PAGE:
1. Use of routine and timed antipsychotic medications may be more effective than use of as-needed medications in the emergence of signs and symptoms of delirium.
2. Antipsychotics should have a limited timed duration of use over a period of days. These regimens should resemble those of antibiotics, with limited duration, so that patients are not discharged with unneeded continuous prescribed antipsychotics.
3. Relatively ultra-low doses of antipsychotics given routinely may be effective in reducing symptoms of agitation and psychosis, while also reducing the risk of adverse events in vulnerable populations.
4. Longer-term follow-up is essential. It is estimated that 50% to 80% of patients with an index episode of delirium will continue to show symptomatic changes at 1 month, and this may be much longer for many patients.2 Informed follow-up management, especially for patients transferred from one setting to another, is key to consistent care.
While case studies can shine light on potential avenues of research, they do not offer definitive answers. We still have much to learn about the specifics of using antipsychotic medications in elderly patients with delirium. For example, how safe are these medications? What is the proper dosing, route of delivery, frequency, and duration of use? Are some agents better than others? Are these agents useful in various subtypes, such as hypoactive states versus more agitated presentations? Are these agents useful as prophylaxis in identified populations, such as patients with a history of postoperative delirium who are scheduled for surgery? Are there alternative pharmacologic treatments?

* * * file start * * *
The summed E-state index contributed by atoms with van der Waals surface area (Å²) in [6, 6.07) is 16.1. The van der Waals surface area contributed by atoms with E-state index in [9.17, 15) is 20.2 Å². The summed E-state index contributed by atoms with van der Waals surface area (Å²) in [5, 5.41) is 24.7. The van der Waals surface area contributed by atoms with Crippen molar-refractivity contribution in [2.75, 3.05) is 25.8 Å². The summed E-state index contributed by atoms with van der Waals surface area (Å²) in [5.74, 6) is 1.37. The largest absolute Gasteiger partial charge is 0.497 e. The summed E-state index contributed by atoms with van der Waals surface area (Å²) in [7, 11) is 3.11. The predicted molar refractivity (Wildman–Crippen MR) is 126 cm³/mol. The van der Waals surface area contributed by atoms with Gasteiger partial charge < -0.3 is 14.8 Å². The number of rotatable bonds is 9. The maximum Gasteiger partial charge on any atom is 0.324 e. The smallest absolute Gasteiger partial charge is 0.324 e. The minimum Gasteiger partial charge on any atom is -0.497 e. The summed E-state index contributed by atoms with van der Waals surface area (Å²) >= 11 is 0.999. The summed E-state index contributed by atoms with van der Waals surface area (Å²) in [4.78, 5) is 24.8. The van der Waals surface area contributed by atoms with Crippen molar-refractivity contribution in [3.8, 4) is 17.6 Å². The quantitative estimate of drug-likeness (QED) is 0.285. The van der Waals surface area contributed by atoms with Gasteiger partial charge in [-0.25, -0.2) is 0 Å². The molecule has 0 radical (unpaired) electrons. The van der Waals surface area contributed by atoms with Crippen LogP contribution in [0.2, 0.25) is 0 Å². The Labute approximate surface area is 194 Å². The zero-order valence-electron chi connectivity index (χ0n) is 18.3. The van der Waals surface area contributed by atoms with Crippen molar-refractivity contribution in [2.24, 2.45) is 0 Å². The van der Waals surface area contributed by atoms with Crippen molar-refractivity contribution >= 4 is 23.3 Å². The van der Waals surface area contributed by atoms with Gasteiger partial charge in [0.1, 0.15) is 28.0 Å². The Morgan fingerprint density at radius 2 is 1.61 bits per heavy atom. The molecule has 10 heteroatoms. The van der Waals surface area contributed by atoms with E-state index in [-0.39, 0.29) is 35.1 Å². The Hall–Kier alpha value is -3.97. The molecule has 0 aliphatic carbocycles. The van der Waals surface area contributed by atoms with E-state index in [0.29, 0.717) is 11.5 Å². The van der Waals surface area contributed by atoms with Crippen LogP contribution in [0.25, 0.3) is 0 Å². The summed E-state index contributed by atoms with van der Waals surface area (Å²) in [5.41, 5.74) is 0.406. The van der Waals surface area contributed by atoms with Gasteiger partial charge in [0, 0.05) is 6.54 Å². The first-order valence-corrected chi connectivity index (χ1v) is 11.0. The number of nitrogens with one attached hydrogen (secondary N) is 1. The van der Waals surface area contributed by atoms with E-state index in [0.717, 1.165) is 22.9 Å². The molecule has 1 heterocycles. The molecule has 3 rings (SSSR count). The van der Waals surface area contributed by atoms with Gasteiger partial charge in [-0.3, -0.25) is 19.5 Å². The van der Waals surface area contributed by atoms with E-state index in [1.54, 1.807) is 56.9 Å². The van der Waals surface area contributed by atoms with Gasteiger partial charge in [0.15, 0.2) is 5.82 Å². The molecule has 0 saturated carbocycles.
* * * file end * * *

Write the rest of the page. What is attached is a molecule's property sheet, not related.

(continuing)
Although there have been significant efforts at better designed interventional studies in patients with delirium, which would help answer these questions, this is a difficult population to study due to heterogeneity, complex medical issues, high morbidity and mortality rates, and difficulty in obtaining informed consent. There is certainly a need for more blinded, randomized, placebo-controlled studies that would better delineate both the safety issues and clinical benefits of antipsychotics and other pharmacologic and nonpharmacologic strategies in managing delirium. The ultimate goal in managing delirium remains identifying vulnerable patients and implementing effective strategies to prevent and mitigate cognitive and behavioral disruption at the earliest point in time. Yes, less is more.
The author reports no relevant financial relationships.
Dr. Keys is director, Senior Program, Linder Center of Hope, Mason, OH, and associate professor of clinical psychiatry, University of Cincinnati College of Medicine, Cincinnati, OH.
1. Nguyen ML, Patel SB, Shapiro MA. Scheduled low-dose risperidone for agitation in elderly patients. Annals of Long-Term Care: Clinical Care and Aging. 2011;19(2):40-43.
2. American Psychiatric Association. Practice guideline for the treatment of patients with delirium. Am J Psychiatry. 1999;156(5 suppl):1-20.
3. Seitz DP, Gill SS, van Zyl LT. Antipsychotics in the treatment of delirium: a systematic review. J Clin Psychiatry. 2007;68(1):11-21.
4. Bourne RS, Tahir TA, Borthwick M, Sampson EL. Drug treatment of delirium: past, present and future. J Psychosom Res. 2008;65(3):273-282.